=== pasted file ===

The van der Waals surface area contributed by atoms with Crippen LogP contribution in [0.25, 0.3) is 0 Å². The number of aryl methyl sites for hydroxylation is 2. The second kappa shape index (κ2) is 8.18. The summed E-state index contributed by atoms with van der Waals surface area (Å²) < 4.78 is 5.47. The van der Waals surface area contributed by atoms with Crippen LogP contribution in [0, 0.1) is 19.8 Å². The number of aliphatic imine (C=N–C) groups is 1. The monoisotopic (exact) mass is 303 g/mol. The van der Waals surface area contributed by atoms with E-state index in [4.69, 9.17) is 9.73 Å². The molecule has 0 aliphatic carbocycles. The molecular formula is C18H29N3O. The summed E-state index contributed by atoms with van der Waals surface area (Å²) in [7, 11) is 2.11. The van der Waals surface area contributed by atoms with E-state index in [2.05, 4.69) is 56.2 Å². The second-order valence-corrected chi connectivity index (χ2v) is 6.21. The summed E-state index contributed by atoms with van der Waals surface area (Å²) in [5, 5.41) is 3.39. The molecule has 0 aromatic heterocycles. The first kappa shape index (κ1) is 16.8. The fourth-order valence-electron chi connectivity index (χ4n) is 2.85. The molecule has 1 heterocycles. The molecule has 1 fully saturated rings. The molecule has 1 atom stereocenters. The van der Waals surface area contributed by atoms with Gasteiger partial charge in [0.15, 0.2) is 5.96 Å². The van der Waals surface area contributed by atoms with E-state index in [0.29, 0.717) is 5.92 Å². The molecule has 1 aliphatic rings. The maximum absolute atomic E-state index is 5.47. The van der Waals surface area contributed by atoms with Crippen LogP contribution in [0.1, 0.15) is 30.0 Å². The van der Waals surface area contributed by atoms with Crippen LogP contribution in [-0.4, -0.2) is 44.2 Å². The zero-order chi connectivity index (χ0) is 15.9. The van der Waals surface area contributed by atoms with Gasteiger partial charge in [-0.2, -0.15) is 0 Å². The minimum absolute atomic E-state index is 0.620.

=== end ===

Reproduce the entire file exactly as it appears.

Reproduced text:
The van der Waals surface area contributed by atoms with Crippen LogP contribution in [0.25, 0.3) is 0 Å². The number of aryl methyl sites for hydroxylation is 2. The second kappa shape index (κ2) is 8.18. The summed E-state index contributed by atoms with van der Waals surface area (Å²) < 4.78 is 5.47. The van der Waals surface area contributed by atoms with Crippen LogP contribution in [0, 0.1) is 19.8 Å². The number of aliphatic imine (C=N–C) groups is 1. The monoisotopic (exact) mass is 303 g/mol. The van der Waals surface area contributed by atoms with E-state index in [4.69, 9.17) is 9.73 Å². The molecule has 0 aliphatic carbocycles. The molecular formula is C18H29N3O. The summed E-state index contributed by atoms with van der Waals surface area (Å²) in [7, 11) is 2.11. The van der Waals surface area contributed by atoms with E-state index in [2.05, 4.69) is 56.2 Å². The second-order valence-corrected chi connectivity index (χ2v) is 6.21. The summed E-state index contributed by atoms with van der Waals surface area (Å²) in [5, 5.41) is 3.39. The molecule has 0 aromatic heterocycles. The first kappa shape index (κ1) is 16.8. The fourth-order valence-electron chi connectivity index (χ4n) is 2.85. The molecule has 1 heterocycles. The molecule has 1 fully saturated rings. The molecule has 1 atom stereocenters. The van der Waals surface area contributed by atoms with Gasteiger partial charge in [0.15, 0.2) is 5.96 Å². The van der Waals surface area contributed by atoms with E-state index in [0.29, 0.717) is 5.92 Å². The molecule has 1 aliphatic rings. The maximum absolute atomic E-state index is 5.47. The van der Waals surface area contributed by atoms with Crippen LogP contribution in [0.1, 0.15) is 30.0 Å². The van der Waals surface area contributed by atoms with Crippen LogP contribution in [-0.4, -0.2) is 44.2 Å². The zero-order chi connectivity index (χ0) is 15.9. The van der Waals surface area contributed by atoms with Gasteiger partial charge in [-0.2, -0.15) is 0 Å². The minimum absolute atomic E-state index is 0.620.